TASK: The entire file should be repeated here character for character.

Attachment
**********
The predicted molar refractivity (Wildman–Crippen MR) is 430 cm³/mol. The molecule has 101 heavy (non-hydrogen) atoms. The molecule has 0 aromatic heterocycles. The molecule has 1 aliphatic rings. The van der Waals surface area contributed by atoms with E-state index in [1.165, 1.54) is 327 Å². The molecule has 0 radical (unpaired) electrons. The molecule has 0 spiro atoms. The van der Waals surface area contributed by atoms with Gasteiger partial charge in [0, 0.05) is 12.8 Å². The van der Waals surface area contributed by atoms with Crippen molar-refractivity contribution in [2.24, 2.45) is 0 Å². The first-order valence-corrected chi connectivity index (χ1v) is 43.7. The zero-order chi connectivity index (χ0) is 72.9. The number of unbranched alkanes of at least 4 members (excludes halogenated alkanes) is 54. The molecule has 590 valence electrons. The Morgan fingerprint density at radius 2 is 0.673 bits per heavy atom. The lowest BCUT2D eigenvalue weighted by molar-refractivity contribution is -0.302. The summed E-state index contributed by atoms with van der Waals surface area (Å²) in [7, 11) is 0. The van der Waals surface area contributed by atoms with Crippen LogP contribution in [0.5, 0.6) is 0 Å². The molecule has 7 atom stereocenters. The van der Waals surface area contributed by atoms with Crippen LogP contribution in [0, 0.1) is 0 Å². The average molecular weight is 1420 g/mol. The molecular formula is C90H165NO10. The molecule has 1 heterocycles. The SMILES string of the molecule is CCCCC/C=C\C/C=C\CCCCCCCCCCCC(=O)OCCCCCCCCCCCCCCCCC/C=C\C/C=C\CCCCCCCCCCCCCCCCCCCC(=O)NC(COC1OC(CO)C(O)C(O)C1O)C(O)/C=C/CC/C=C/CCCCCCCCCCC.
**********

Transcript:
The predicted molar refractivity (Wildman–Crippen MR) is 430 cm³/mol. The molecule has 101 heavy (non-hydrogen) atoms. The molecule has 0 aromatic heterocycles. The molecule has 1 aliphatic rings. The van der Waals surface area contributed by atoms with E-state index in [1.165, 1.54) is 327 Å². The molecule has 0 radical (unpaired) electrons. The molecule has 0 spiro atoms. The van der Waals surface area contributed by atoms with Gasteiger partial charge in [0, 0.05) is 12.8 Å². The van der Waals surface area contributed by atoms with Crippen molar-refractivity contribution in [2.24, 2.45) is 0 Å². The first-order valence-corrected chi connectivity index (χ1v) is 43.7. The zero-order chi connectivity index (χ0) is 72.9. The number of unbranched alkanes of at least 4 members (excludes halogenated alkanes) is 54. The molecule has 590 valence electrons. The Morgan fingerprint density at radius 2 is 0.673 bits per heavy atom. The lowest BCUT2D eigenvalue weighted by molar-refractivity contribution is -0.302. The summed E-state index contributed by atoms with van der Waals surface area (Å²) in [7, 11) is 0. The van der Waals surface area contributed by atoms with Crippen LogP contribution in [0.5, 0.6) is 0 Å². The molecule has 7 atom stereocenters. The van der Waals surface area contributed by atoms with Crippen LogP contribution in [0, 0.1) is 0 Å². The average molecular weight is 1420 g/mol. The molecular formula is C90H165NO10. The molecule has 1 heterocycles. The SMILES string of the molecule is CCCCC/C=C\C/C=C\CCCCCCCCCCCC(=O)OCCCCCCCCCCCCCCCCC/C=C\C/C=C\CCCCCCCCCCCCCCCCCCCC(=O)NC(COC1OC(CO)C(O)C(O)C1O)C(O)/C=C/CC/C=C/CCCCCCCCCCC.